Pay and Benefits
All officers receive an initial payment of $400 after commissioning to buy uniforms and insignia. Enlisted members are provided the uniforms, shoes, boots and insignia they need at no charge when they enter a reserve component, unless they enlist directly from active duty. As a result, enlisted members usually are not eligible for clothing replacement allowances unless they are called to extended active duty for a statutory tour.
If they do become eligible for replacement allowances, the subsidy is prorated for their time on active duty. The allowances vary by service and gender.
National Guard members discharged after an enlistment are required to turn in certain uniform items. Check with unit administrators for details.
Reservists ordered to active duty in the continental U.S. may be eligible for a cost-of-living allowance, depending on where they live.
The ConUS COLA is paid to personnel assigned to high-cost locations in the continental U.S. (Alaska and Hawaii are considered “overseas” locations for the purposes of COLA payments.)
In 2012, the allowance is paid in 51 high-cost locations. Monthly rates start at $18 for single, junior enlisted members and run to $700 for married senior officers in the most expensive location, Staten Island, N.Y.
A list of qualifying locations and allowance rates is online at www.militarytimes.com/money. Click on “Pay Charts.”
FAMILY SEPARATION ALLOWANCE
Reservists deployed for more than 30 days qualify for Family Separation Allowance at the rate of $250 per month, tax-free. Payments are prorated for any partial months deployed.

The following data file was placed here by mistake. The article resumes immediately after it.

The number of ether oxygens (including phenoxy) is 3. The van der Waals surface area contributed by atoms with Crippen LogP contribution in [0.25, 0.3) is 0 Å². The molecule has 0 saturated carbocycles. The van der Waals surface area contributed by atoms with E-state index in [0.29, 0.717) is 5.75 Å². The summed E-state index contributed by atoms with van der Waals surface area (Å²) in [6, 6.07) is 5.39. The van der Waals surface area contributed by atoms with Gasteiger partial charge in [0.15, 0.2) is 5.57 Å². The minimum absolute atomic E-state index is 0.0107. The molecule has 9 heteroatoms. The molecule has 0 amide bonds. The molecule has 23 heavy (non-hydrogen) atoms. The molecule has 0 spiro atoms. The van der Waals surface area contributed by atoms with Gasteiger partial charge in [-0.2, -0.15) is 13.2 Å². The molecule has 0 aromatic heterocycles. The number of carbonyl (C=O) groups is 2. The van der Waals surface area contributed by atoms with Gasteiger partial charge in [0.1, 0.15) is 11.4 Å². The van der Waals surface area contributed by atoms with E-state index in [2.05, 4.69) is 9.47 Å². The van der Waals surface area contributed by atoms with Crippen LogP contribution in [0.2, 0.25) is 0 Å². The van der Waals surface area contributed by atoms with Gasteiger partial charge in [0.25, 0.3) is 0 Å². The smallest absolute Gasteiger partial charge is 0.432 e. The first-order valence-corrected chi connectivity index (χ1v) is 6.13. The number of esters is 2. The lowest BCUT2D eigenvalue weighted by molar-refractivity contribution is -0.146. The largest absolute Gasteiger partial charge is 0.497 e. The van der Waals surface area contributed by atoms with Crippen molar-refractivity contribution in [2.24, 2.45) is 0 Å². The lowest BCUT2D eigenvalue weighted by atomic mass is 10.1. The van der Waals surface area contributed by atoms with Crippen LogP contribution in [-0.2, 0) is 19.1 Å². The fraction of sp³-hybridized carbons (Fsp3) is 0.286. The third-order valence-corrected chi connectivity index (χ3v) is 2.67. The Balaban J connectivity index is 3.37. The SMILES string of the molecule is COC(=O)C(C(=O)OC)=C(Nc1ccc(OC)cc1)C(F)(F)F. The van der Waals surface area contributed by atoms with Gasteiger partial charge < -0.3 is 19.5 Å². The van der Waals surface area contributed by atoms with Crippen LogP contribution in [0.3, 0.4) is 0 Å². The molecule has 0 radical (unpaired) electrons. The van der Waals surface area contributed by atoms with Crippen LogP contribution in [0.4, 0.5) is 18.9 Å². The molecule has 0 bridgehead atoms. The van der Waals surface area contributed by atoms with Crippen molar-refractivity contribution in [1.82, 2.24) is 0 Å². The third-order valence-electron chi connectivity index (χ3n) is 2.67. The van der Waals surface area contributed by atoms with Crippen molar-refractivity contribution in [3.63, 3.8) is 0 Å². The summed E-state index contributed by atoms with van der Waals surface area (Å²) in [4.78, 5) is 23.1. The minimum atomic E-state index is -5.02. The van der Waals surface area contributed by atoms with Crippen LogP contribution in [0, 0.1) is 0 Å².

Per diem is a daily allotment to cover the cost of food, incidental expenses and lodging while members are on government business or temporary duty away from their home stations.
The allowance ranges from $1 a day in Antarctica to $607 a day in Awashima, Japan. But per diem rates generally run between $100 and $300.
Per diem rates, also known as Lodging-Plus, are based on food and lodging costs, which are gathered annually and reviewed monthly. For each area, there is one rate for lodging and one for meals. The combined amount is the per diem.
Lodging costs are reimbursed with a maximum amount set for each area. Personnel traveling in areas for which no specific rates are set receive the standard maximum of $109 per day.
For per diem travel rates in both the U.S. and abroad, use the Defense Travel Management Office’s per diem rates calculator at www.defensetravel.dod.mil/site/perdiemCalc.cfm.
If lodging expenses are less than the standard per diem rates, personnel are reimbursed only for actual costs. If the expenses exceed the standard rate, service members are not reimbursed for the difference without specific approval of the expense.
The services can authorize up to 300 percent of the maximum per diem in unusual cases, as when a member must travel to an area where no lodging is affordable at the normal maximum per diem.
When lodged on base and fed in a dining hall, members are reimbursed for the cost of the government meal rate, which is $10.80 in 2012. Within the continental U.S., members also receive $3.50 a day for incidental expenses.
The government pays for official travel on airplanes, trains, cars and ships, with some restrictions. In general, the type of transportation used must be the least expensive option that is timely and appropriate.
Government travelers can make personal use of frequent-flier miles accrued during government travel.
The service secretaries are authorized to reimburse certain members of the Selected Reserve for travel expenses incurred while performing inactive-duty training (drills) outside the normal commuting limits of their home stations.
The maximum reimbursement is $300. To qualify, Selected Reserve members must meet one of three criteria: be qualified in a skill designated as “critically short”; be assigned to a Selected Reserve unit, or be in a paygrade, that has a critical manpower shortage; or be assigned to a unit or position that is disestablished or relocated under base-closure or force-restructuring actions.